Review: Infiniti M (2010 – 2013)
Delivers superb refinement and luxury. Available with 3.0-litre V6 diesel. High-quality interior. Impressive level of standard equipment. Hybrid version followed in 2011.
Infiniti brand not as recognisable as other premium brands. Petrol is thirsty. Standard GT model is soft in corners.
Recently Added To This Review
Complaint of failure of front ball joins on 2012 Infiniti M30d. To quote: " this car has had no end of faults." Read more
Worldwide recall of various Nissan and Infiniti models over a fuel sensor leak. Affects 2012-2015 Infiniti M56 and QX56. Dealers will replace fuel sensors FoC. Owners should wait for official notification.... Read more
Complete failure of the 'safety system' (Blind spot warning, lane departure and active cruise control) on a 7,500 mile 12 month old M30d with no prospect of a fix. Read more
Infiniti M (2010 – 2013): At A Glance
The M is Infiniti's executive saloon and a rival to the likes of the stylish Jaguar XF and the mightily impressive BMW 5 Series. In fact in terms of looks it's probably closest to the BMW with its smooth shape and imposing front end helping it to stand out.
And it certainly needs to get noticed. The big problem facing Infiniti is regnition of the brand in a market where most people are familiar with the established names including the big German three. Originally called the M, it was renamed Q70 in 2013, but that's unlikely to help it make an impact.
Which is a shame as it has the qualities to make a name for itself. The M is not only stylish, it's incredibly well built, very refined and comfortable, plus it's available with a new diesel engine - something Infiniti has up until now conspicuously lacked. It's this new 3.0-litre V6 engine producing 238bhp and 550Nm of torque - that will make up the majority of sales in the UK.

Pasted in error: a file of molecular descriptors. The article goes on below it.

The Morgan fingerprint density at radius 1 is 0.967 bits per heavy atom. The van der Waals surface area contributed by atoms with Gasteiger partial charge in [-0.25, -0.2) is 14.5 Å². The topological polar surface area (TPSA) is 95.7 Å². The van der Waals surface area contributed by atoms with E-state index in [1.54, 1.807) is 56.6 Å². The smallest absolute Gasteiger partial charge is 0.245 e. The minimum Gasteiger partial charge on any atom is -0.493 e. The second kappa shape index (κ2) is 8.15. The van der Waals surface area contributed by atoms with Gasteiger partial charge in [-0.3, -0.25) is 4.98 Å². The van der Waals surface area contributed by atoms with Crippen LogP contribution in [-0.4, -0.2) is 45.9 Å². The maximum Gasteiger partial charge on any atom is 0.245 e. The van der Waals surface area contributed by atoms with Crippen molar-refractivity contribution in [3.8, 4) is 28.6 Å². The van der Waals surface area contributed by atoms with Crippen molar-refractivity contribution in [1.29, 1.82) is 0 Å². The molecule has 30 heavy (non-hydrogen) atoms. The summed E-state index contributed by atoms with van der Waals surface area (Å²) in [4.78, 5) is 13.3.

It's impressive in the M, providing effortless acceleration with low noise levels and decent economy too - although it's not quite a match for the BMW 530d or the Mercedes-Benz E350 CDI when it comes to efficiency with a claimed average economy figure of 37.7mpg and CO2 emissions of 199g/km.
There is also a petrol engine in the line-up which uses the same 3.7-litre V6 unit with 320bhp that's used across the Infiniti range (and can also be found in the Nissan 370Z albeit with slightly more power). But the most intriguing model is the M35h hybrid. This uses Infiniti's Direct Response Hybrid technology and is able to cruise to 50mph on electric power alone, combining a 306bhp 3.5-litre V6 engine with a 68bhp electric motor with CO2 emissions of less than 170g/km.
On the road the M is very smooth and refined, making it great for covering long distances effortlessly. Standard GT models can feel a little soft in corners, but S and S Premium models come with the impressive 4-Wheel Active Steer system and sports suspension, which results in much sharper and composed handling, making the M feel like the 'sports saloon' it should.
What does a Infiniti M (2010 – 2013) cost?Get a finance quote with CarMoney
Infiniti M (2010 – 2013): What's It Like Inside?
- Boot space is 350–500 litres
The cabin of the M is as good as anything else in the executive class when it comes to quality and finish. It feels impeccably built with great attention to detail and high-quality materials used throughout. Features such as the chrome door handles and the neat Infiniti analogue clock in the centre of the dash give it a feeling of class while the neatly styled multifunction steering wheel is good to hold.
It's perhaps not the most daring of designs but it's very user friendly with all the buttons and controls in obvious places. The sat nav system (which comes as standard on top Premium S models) is a familiar Nissan system and although it's not the slickest to use (for instance it sometimes struggles to work out what road you're on), the high-placed buttons mean it's easy to program, even when you're on the move. The simple instrument dials are a nice feature too with an unusual texture pattern on them.